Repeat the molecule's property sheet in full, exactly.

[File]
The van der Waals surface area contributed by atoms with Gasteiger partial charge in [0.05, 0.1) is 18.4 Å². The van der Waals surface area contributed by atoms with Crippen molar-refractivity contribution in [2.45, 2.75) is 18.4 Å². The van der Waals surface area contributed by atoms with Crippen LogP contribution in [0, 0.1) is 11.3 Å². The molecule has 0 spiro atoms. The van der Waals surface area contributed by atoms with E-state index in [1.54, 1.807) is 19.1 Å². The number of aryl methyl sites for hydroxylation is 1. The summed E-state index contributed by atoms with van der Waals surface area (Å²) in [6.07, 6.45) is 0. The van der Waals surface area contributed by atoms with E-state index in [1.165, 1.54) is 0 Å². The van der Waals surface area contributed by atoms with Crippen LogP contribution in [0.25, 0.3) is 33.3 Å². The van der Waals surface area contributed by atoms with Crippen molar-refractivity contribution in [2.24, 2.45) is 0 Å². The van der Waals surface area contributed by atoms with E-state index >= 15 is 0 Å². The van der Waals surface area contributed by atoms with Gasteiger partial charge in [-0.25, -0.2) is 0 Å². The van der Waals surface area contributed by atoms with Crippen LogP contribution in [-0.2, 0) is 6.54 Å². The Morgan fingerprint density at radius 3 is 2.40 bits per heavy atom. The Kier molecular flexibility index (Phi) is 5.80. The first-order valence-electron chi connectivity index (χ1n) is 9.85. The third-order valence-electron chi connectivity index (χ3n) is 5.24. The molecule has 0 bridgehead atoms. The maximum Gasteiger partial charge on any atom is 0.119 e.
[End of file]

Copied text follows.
The van der Waals surface area contributed by atoms with Gasteiger partial charge in [0.05, 0.1) is 18.4 Å². The van der Waals surface area contributed by atoms with Crippen molar-refractivity contribution in [2.45, 2.75) is 18.4 Å². The van der Waals surface area contributed by atoms with Crippen LogP contribution in [0, 0.1) is 11.3 Å². The molecule has 0 spiro atoms. The van der Waals surface area contributed by atoms with E-state index in [1.54, 1.807) is 19.1 Å². The number of aryl methyl sites for hydroxylation is 1. The summed E-state index contributed by atoms with van der Waals surface area (Å²) in [6.07, 6.45) is 0. The van der Waals surface area contributed by atoms with E-state index in [1.165, 1.54) is 0 Å². The van der Waals surface area contributed by atoms with Crippen LogP contribution in [0.25, 0.3) is 33.3 Å². The van der Waals surface area contributed by atoms with Crippen molar-refractivity contribution in [2.24, 2.45) is 0 Å². The van der Waals surface area contributed by atoms with E-state index >= 15 is 0 Å². The van der Waals surface area contributed by atoms with Gasteiger partial charge in [-0.25, -0.2) is 0 Å². The van der Waals surface area contributed by atoms with Crippen LogP contribution in [-0.2, 0) is 6.54 Å². The Morgan fingerprint density at radius 3 is 2.40 bits per heavy atom. The Kier molecular flexibility index (Phi) is 5.80. The first-order valence-electron chi connectivity index (χ1n) is 9.85. The third-order valence-electron chi connectivity index (χ3n) is 5.24. The molecule has 0 bridgehead atoms. The maximum Gasteiger partial charge on any atom is 0.119 e.